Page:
Waiting for delivery
Over the last 2 years most of us have experienced longer waiting time than ever for orders to arrive. Product shortages often deprived many of us our first-choice brands, forcing us to look for a substitute option. To better understand this situation, we need to think back to the beginning of the pandemic, which highlighted the weaknesses of the supply chain and led to its disruption.
When lockdown restrictions hit stores, businesses and offices in early 2020, plenty of factories reduced their manufacturing output and capacity via forced redundancies. Transport companies followed a similar pattern, as they assumed limited demand for services. China, the world's leading exporter of goods, focused on manufacturing of protective accessories, mainly face masks, delivering more than half of the global demand. On the other hand, contrary to initial pandemic-era expectations, order volume of IT products (laptops), electronics goods and furniture increased considerably and the industry did not manage to keep pace with this roaring demand. The world’s factories faced workforce shortages and a lack of raw materials and key components, including famous auto chips. As for maritime transport, which is estimated to account for around 80% of global trade, shipping delays caused congestion in major ports across the world. All this triggered the ongoing global supply chaos, which is seemingly still increasing. Product shortages are affecting almost all industries, from the automotive sector, electronics and furniture industry to building supplies. In addition, as demand continues to increase, shortage of shipping containers has led to drastic inflation of shipping cost; for example, shipment of goods from Shanghai to Los Angeles has increased tenfold. And the story does not end here. The latest outbreak of the pandemic in China has again caused extensive factory closures and reduced truck traffic across the country, while the sanctions against Russia mean that railroad shipments from Middle Kingdom to Europe, amounting to millions of containers, must also be shifted to the sea. The war in Ukraine threatens new shortages, including nickel, aluminium, sunflower oil and many other raw materials.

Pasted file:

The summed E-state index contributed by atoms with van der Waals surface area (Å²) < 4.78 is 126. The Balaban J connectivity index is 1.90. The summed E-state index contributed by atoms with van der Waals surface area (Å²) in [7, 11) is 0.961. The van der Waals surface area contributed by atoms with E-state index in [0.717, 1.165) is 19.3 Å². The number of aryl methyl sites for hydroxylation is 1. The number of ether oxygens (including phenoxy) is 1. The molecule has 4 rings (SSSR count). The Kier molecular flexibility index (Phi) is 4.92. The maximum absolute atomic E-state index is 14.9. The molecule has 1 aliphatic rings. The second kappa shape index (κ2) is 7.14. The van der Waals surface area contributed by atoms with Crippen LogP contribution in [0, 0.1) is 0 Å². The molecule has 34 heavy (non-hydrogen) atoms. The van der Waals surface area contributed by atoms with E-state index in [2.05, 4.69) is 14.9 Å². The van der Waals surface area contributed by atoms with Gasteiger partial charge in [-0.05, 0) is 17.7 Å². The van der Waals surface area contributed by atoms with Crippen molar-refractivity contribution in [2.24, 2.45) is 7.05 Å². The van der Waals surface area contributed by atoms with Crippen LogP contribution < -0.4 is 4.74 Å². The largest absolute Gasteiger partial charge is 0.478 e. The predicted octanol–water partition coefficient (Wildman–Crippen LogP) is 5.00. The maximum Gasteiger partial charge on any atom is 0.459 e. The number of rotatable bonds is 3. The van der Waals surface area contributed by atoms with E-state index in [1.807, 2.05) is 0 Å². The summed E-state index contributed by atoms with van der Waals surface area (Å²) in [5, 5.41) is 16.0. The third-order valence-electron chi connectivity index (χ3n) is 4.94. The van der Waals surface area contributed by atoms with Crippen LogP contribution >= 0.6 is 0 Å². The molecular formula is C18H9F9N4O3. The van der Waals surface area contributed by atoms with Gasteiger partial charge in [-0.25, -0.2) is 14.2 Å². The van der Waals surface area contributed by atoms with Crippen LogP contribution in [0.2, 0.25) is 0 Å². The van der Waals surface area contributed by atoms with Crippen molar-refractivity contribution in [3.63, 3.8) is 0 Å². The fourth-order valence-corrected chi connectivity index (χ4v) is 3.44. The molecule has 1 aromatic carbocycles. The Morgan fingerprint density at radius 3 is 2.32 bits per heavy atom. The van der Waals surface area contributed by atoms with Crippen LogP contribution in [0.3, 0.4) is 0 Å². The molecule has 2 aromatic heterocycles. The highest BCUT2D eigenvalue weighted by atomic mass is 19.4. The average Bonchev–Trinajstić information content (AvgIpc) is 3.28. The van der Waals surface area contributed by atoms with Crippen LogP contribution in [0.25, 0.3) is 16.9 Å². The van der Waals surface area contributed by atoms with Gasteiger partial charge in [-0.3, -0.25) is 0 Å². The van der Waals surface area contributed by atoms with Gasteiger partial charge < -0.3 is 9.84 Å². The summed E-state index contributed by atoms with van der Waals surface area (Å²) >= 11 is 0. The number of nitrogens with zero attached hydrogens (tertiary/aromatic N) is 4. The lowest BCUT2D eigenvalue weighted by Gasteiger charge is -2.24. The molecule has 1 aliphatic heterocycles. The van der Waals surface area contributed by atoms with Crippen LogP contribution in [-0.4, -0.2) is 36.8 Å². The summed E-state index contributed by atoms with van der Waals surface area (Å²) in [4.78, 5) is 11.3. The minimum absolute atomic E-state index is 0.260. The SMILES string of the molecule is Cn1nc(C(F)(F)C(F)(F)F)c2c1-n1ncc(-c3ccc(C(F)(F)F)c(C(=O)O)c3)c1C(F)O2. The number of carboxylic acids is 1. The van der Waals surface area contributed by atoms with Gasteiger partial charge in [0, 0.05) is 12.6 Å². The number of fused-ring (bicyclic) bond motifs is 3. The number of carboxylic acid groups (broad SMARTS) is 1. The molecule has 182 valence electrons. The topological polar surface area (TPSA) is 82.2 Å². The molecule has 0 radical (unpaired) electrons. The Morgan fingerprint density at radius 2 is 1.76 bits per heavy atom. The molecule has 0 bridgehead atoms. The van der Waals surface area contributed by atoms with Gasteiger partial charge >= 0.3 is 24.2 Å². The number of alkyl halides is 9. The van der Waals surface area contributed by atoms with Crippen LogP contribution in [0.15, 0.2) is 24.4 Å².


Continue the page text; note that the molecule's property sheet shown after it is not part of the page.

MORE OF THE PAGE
The supply chain is apparently too complex, interconnected and dependent on distant factories to be immune to the disruptions we are experiencing now. To handle the crisis, businesses need to reassess and transform their current manufacturing models and sites. Needless to say, a change of consumer behaviours and purchasing patterns will also be essential to control the chaos, as some products will not be produced at all, and others will not be affordable.
The exhibition "Waiting for Delivery" shows alternative models of transport and innovative solutions that can change existing production processes. It also presents ways to involve more end consumers in the process of product manufacturing. The new reality forces all of us to adjust
products for home
In times of uncertainty in delivery times, 3D printing may be a solution.
A decade ago, 3D printers were presented as innovative equipment that would offer almost unlimited possibilities. And while today 3D printing technology is being used in different industries, from the aerospace or automotive sectors to the medical field, the reality is that three dimensional printers have still not found their place at our homes. The Czech Boem Studio encourages to change it. It offers a series of homeware products that you can print on a 3D printer at home. All you have to do is order a design from the catalogue of models on the studio's website. This is an ideal solution at times of supply insecurity, because it eliminates the need to store and transport goods to final users. The use of 3-D printing, also known as additive manufacturing, has several key advantages over traditional manufacturing, including reduced lead time and cost and energy saving. The Boem Studio offers a wide range of designs of home decor items, flower vases, plant pots in a variety of sizes, small furniture, lamps and also accessories for children, such as sets of sandbox toys.
Will insects become an alternative to more expensive food.